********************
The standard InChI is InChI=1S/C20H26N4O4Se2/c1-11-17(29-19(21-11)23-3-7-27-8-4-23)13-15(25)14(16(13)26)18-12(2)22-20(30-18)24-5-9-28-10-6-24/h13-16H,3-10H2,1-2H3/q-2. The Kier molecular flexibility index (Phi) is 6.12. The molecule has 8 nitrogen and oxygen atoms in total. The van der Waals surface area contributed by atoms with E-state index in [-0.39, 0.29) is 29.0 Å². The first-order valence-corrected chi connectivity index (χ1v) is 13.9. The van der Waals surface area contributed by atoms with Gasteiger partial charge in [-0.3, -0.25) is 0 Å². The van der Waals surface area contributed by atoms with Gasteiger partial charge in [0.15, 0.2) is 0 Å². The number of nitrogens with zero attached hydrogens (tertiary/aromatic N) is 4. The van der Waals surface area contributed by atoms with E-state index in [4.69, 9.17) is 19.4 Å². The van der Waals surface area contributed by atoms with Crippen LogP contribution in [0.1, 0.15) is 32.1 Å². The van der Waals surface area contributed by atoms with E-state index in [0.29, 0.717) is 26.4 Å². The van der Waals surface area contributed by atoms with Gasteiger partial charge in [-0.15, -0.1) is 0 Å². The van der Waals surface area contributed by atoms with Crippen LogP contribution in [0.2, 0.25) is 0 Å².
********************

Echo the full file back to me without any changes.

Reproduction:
The standard InChI is InChI=1S/C20H26N4O4Se2/c1-11-17(29-19(21-11)23-3-7-27-8-4-23)13-15(25)14(16(13)26)18-12(2)22-20(30-18)24-5-9-28-10-6-24/h13-16H,3-10H2,1-2H3/q-2. The Kier molecular flexibility index (Phi) is 6.12. The molecule has 8 nitrogen and oxygen atoms in total. The van der Waals surface area contributed by atoms with E-state index in [-0.39, 0.29) is 29.0 Å². The first-order valence-corrected chi connectivity index (χ1v) is 13.9. The van der Waals surface area contributed by atoms with Gasteiger partial charge in [-0.3, -0.25) is 0 Å². The van der Waals surface area contributed by atoms with Gasteiger partial charge in [0.15, 0.2) is 0 Å². The number of nitrogens with zero attached hydrogens (tertiary/aromatic N) is 4. The van der Waals surface area contributed by atoms with E-state index in [4.69, 9.17) is 19.4 Å². The van der Waals surface area contributed by atoms with Crippen LogP contribution in [0.1, 0.15) is 32.1 Å². The van der Waals surface area contributed by atoms with E-state index in [0.29, 0.717) is 26.4 Å². The van der Waals surface area contributed by atoms with Gasteiger partial charge in [-0.15, -0.1) is 0 Å². The van der Waals surface area contributed by atoms with Crippen LogP contribution in [0.2, 0.25) is 0 Å².